How did it happen that two landlubber computer programmers, on contract in the far corners of the world, decided to exchange their perfectly good if somewhat hectic lifestyles for the uncertainties and trials of bluewater cruising?
This is the tale of the how. The why you can figure out for yourselves.
Looking at Real Boats Part Two
In time, a second-hand Hunter showed up in nearby Pittwater. We hopped in the car for the four-hour trek, but were sadly disappointed to discover that the actual vessel fell far short of the published specifications. It was old and tired, the berths were built for children, quite substantial parts just came away in my hand, and the bilges were full of dirty water.
Things That We Need
- Large bed (aft?)
- At least one good-sized locker
- Ventilation in the main cabin
- Access water from the stern
- Sleep four comfortably
- Two-burner gimballed stove
- Ice box/fridge
- Full-size nav station
- Shower in head
- Hot and cold water
- Traveller not in cockpit
- Production boat less than 12 years old
- Depth sounder
- Sails in good condition
Things That Would Like
- Full-sized galley
- Double sinks
- Four-seater dining table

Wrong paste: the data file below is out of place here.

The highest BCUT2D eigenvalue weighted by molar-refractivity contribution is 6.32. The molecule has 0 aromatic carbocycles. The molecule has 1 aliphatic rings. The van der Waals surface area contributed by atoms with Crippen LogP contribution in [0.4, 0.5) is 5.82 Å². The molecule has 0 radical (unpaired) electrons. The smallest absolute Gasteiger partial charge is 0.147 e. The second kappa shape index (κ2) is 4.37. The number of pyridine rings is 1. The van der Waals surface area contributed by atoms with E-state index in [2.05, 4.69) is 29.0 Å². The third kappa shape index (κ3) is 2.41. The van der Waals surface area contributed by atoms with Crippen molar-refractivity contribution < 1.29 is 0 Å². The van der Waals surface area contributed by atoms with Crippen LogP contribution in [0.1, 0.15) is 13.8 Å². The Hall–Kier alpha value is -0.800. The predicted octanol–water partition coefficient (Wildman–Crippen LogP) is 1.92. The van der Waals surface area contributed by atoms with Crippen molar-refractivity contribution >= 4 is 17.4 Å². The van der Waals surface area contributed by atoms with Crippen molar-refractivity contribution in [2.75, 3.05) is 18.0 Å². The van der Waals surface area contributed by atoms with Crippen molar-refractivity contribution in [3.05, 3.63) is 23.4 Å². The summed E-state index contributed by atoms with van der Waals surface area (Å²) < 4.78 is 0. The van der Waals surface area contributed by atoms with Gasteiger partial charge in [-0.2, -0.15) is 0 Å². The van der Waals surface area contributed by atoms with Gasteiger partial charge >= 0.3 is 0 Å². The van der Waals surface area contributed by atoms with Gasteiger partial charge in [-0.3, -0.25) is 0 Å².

- Sea berths
- Single-handed sailing
- Stern shower
A little disillusioned, and facing a four-hour drive back home, we got talking to the salesmen and explained what we were looking for. We produced our two lists of 'wants' and 'nice to haves', and explained our interest in long beds and reasonable resale value.
'What you need,' they said, 'is a Bavaria.'
Now, we had dismissed both Bavarias and Beneteaus early in the game. All of our charter experience had been on these boats, and they were always uncomfortably cramped and badly thought out. In addition, the models that we had visited at the boat show had been shoddily constructed. However, it just so happened that the agent who we were talking to was the sole trade-in dealer for the Australian Bavaria importers, and they also just so happened to have an as-new five-year-old two-cabin Bavaria 34 on their books. OK, OK, we'll go and see it.
She was gorgeous. She had everything on our 'wants' list, and almost everything on our 'nice to have' list (missing only radar and windvane, not so important on an inshore cruiser). The master's cabin contained six foot eight of queen-sized bed. The head was conveniently placed by the companionway. The galley was fully equipped and gimballed for cooking at sea. She had full navigation and autopilot, a furling headsail, single-handed reefing, a spotless teak interior, electric anchor winch... the list went on. She was also only five years old, with an almost guaranteed resale value in the two-to-three year bracket.
The price? A snip at exactly twice our available funds.
This was not a problem for our enterprising agent (for the record, David Bray Yachts, we recommend him), who put us in touch with a loan company (DB Finance; we recommend them too) who were happy to arrange an almost profit-free thirteen-month loan for the remainder. We'd heard that finding a mooring was a problem in the Sydney area; David waved that away, he could get us a mooring nearby.
There was nothing for it but to go for survey.
The Virtual Reinhard Archive
27.07.06 Front Page
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